Whether or not we send our children to daycare is a deeply personal decision. Parents must consider the impact on bonding time with their children, the cost of childcare against any loss of wages, and the impact on mom’s career should she stay at home. Today, it seems that every decision we make concerning our children will be judged by others; we never seem to satisfy everyone with our actions. If you do send your child to daycare, whatever your reasons – don’t feel guilty about it.
Newer generations are nothing like our parents' or grandparents' generation. Gone are the days where mothers were expected to stay at home and raise their children. Women are waiting longer to have children, and are instead taking time to attain higher levels of education and to establish their careers. Women today are major contributors to the total income of their households. It’s a difficult decision whether to put all of that on hold or not once children come into the picture.
That being said, we moms who do use childcare services still love our children very much. We aren’t sending off them “to be raised by other people,” as my mother would judgingly say, because we don’t want to be with them. We all have different reasons, but they usually revolve around a desired way of life for our children because we DO love them so much. Maybe the financial burden of losing a second income is too much to handle, or mom is simply a happier person and a better mother if she works outside the house. Either way, the choice is ours as parents, and ours alone.
When my husband and I announced that we were enrolling our eight-month old in daycare, I was shocked at the way people seemed to believe that a daycare wouldn’t do as good a job raising a child as I could myself. Obviously I, the new and terrified mother, an aeronautical engineer with zero experience with children, was better qualified to raise a kid than licensed professionals with extensive experience and first aid training.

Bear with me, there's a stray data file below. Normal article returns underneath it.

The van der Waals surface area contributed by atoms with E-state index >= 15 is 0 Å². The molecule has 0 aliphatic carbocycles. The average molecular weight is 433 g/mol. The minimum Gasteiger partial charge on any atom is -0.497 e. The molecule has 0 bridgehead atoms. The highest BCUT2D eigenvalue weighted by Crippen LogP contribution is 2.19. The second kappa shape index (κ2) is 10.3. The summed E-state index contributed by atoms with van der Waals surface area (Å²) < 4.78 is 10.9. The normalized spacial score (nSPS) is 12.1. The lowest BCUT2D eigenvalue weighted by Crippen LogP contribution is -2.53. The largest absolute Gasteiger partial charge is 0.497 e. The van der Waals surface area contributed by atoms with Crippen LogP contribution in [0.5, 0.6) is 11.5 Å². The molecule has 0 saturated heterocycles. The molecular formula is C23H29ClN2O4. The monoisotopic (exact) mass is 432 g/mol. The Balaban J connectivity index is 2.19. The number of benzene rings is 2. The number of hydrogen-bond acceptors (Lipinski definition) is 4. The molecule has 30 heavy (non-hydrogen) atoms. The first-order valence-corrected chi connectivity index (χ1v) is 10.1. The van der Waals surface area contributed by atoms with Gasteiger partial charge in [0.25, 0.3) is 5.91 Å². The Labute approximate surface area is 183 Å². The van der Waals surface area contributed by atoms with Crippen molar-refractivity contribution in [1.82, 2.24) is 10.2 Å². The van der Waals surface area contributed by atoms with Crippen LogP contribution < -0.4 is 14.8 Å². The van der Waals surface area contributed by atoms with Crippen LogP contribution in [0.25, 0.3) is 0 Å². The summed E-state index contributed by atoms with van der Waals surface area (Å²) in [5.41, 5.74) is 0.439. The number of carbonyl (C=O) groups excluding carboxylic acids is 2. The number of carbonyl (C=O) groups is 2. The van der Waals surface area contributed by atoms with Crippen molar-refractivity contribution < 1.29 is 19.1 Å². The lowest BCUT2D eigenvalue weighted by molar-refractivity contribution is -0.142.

Our daycare became an invaluable resource; the educators were there to answer all our questions about our child’s development, and suggested methods of dealing with some of our daughter’s more trying behaviors. Our daughter developed socially at daycare well beyond what I could have offered her at home; being in a group with four other infants taught her how to play with others, to share, and to wait her turn.
She bonded with the other children in her class to such an extent that they began to develop empathy towards each other; when one of the children in the class was especially sad one day, I was told, my daughter brought him his favorite stuffy and held his hand until he stopped crying. The positive influence daycare has had on my daughter’s development is staggering.
Obviously I have less time to spend with daughter than I would if I had stayed home with her. My husband and I focus instead on the quality of time that we spend together. We use car rides to talk, sing and play simple games together. We meal prep together as a family on weekends so that our limited time on weeknights is free. We plan simple family outings on weekends so that we can enjoy each other’s company. We make our time together count.
Whether or not you decide to send your child to daycare, there will always be people who disagree with your decision. While we can’t control what other people think of us, we can, control what WE think of us. If you do use a childcare service, whatever your reason, it is YOUR decision and you shouldn’t feel guilty about it at all.